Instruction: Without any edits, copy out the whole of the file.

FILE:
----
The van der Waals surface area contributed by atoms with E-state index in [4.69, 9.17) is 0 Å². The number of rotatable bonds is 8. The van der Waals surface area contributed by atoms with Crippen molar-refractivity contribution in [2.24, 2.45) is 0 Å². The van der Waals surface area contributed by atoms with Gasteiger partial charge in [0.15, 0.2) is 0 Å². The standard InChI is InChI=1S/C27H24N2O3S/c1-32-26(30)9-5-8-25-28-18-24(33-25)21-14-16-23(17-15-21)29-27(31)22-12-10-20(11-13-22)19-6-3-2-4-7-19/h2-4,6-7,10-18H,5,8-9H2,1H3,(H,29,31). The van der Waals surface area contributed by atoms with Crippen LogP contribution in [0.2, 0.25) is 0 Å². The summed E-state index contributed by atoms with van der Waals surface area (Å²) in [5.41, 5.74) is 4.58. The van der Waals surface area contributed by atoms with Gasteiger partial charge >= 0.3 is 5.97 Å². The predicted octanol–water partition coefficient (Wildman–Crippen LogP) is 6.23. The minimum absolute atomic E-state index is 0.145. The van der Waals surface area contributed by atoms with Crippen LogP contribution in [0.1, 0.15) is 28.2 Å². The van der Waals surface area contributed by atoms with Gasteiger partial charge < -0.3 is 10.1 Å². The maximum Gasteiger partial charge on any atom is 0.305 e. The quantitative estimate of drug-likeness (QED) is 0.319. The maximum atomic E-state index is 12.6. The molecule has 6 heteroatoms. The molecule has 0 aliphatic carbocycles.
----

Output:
The van der Waals surface area contributed by atoms with E-state index in [4.69, 9.17) is 0 Å². The number of rotatable bonds is 8. The van der Waals surface area contributed by atoms with Crippen molar-refractivity contribution in [2.24, 2.45) is 0 Å². The van der Waals surface area contributed by atoms with Gasteiger partial charge in [0.15, 0.2) is 0 Å². The standard InChI is InChI=1S/C27H24N2O3S/c1-32-26(30)9-5-8-25-28-18-24(33-25)21-14-16-23(17-15-21)29-27(31)22-12-10-20(11-13-22)19-6-3-2-4-7-19/h2-4,6-7,10-18H,5,8-9H2,1H3,(H,29,31). The van der Waals surface area contributed by atoms with Crippen LogP contribution in [0.2, 0.25) is 0 Å². The summed E-state index contributed by atoms with van der Waals surface area (Å²) in [5.41, 5.74) is 4.58. The van der Waals surface area contributed by atoms with Gasteiger partial charge >= 0.3 is 5.97 Å². The predicted octanol–water partition coefficient (Wildman–Crippen LogP) is 6.23. The minimum absolute atomic E-state index is 0.145. The van der Waals surface area contributed by atoms with Crippen LogP contribution in [0.1, 0.15) is 28.2 Å². The van der Waals surface area contributed by atoms with Gasteiger partial charge < -0.3 is 10.1 Å². The maximum Gasteiger partial charge on any atom is 0.305 e. The quantitative estimate of drug-likeness (QED) is 0.319. The maximum atomic E-state index is 12.6. The molecule has 6 heteroatoms. The molecule has 0 aliphatic carbocycles.